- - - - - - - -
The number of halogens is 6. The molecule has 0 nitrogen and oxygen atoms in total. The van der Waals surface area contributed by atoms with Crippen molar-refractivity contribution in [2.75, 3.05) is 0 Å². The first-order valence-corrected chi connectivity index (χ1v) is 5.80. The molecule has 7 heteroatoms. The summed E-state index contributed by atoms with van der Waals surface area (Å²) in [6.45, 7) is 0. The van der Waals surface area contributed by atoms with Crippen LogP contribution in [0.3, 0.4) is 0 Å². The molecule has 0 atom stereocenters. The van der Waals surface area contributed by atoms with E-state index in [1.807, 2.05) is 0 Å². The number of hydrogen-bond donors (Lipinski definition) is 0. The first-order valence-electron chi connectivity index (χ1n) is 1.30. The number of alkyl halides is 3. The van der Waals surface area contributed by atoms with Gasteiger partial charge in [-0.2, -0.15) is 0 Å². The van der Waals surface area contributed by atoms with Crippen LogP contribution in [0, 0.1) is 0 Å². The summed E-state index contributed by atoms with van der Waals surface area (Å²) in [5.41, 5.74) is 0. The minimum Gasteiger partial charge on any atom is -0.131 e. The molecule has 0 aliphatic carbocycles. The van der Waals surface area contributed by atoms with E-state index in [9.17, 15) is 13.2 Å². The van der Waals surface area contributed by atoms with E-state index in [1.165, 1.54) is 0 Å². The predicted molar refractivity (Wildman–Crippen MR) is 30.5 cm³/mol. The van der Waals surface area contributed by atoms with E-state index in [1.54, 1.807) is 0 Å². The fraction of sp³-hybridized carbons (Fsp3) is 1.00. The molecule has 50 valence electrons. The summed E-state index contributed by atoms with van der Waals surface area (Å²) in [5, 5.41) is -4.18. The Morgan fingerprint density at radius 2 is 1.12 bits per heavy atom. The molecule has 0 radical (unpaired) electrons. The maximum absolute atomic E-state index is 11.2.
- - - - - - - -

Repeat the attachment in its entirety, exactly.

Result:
The number of halogens is 6. The molecule has 0 nitrogen and oxygen atoms in total. The van der Waals surface area contributed by atoms with Crippen molar-refractivity contribution in [2.75, 3.05) is 0 Å². The first-order valence-corrected chi connectivity index (χ1v) is 5.80. The molecule has 7 heteroatoms. The summed E-state index contributed by atoms with van der Waals surface area (Å²) in [6.45, 7) is 0. The van der Waals surface area contributed by atoms with Crippen LogP contribution in [0.3, 0.4) is 0 Å². The molecule has 0 atom stereocenters. The van der Waals surface area contributed by atoms with E-state index in [1.807, 2.05) is 0 Å². The number of hydrogen-bond donors (Lipinski definition) is 0. The first-order valence-electron chi connectivity index (χ1n) is 1.30. The number of alkyl halides is 3. The van der Waals surface area contributed by atoms with Gasteiger partial charge in [-0.2, -0.15) is 0 Å². The van der Waals surface area contributed by atoms with Crippen LogP contribution in [0, 0.1) is 0 Å². The summed E-state index contributed by atoms with van der Waals surface area (Å²) in [5.41, 5.74) is 0. The minimum Gasteiger partial charge on any atom is -0.131 e. The molecule has 0 aliphatic carbocycles. The van der Waals surface area contributed by atoms with E-state index in [9.17, 15) is 13.2 Å². The van der Waals surface area contributed by atoms with E-state index in [1.165, 1.54) is 0 Å². The predicted molar refractivity (Wildman–Crippen MR) is 30.5 cm³/mol. The van der Waals surface area contributed by atoms with E-state index in [1.54, 1.807) is 0 Å². The fraction of sp³-hybridized carbons (Fsp3) is 1.00. The molecule has 50 valence electrons. The summed E-state index contributed by atoms with van der Waals surface area (Å²) in [5, 5.41) is -4.18. The Morgan fingerprint density at radius 2 is 1.12 bits per heavy atom. The molecule has 0 radical (unpaired) electrons. The maximum absolute atomic E-state index is 11.2.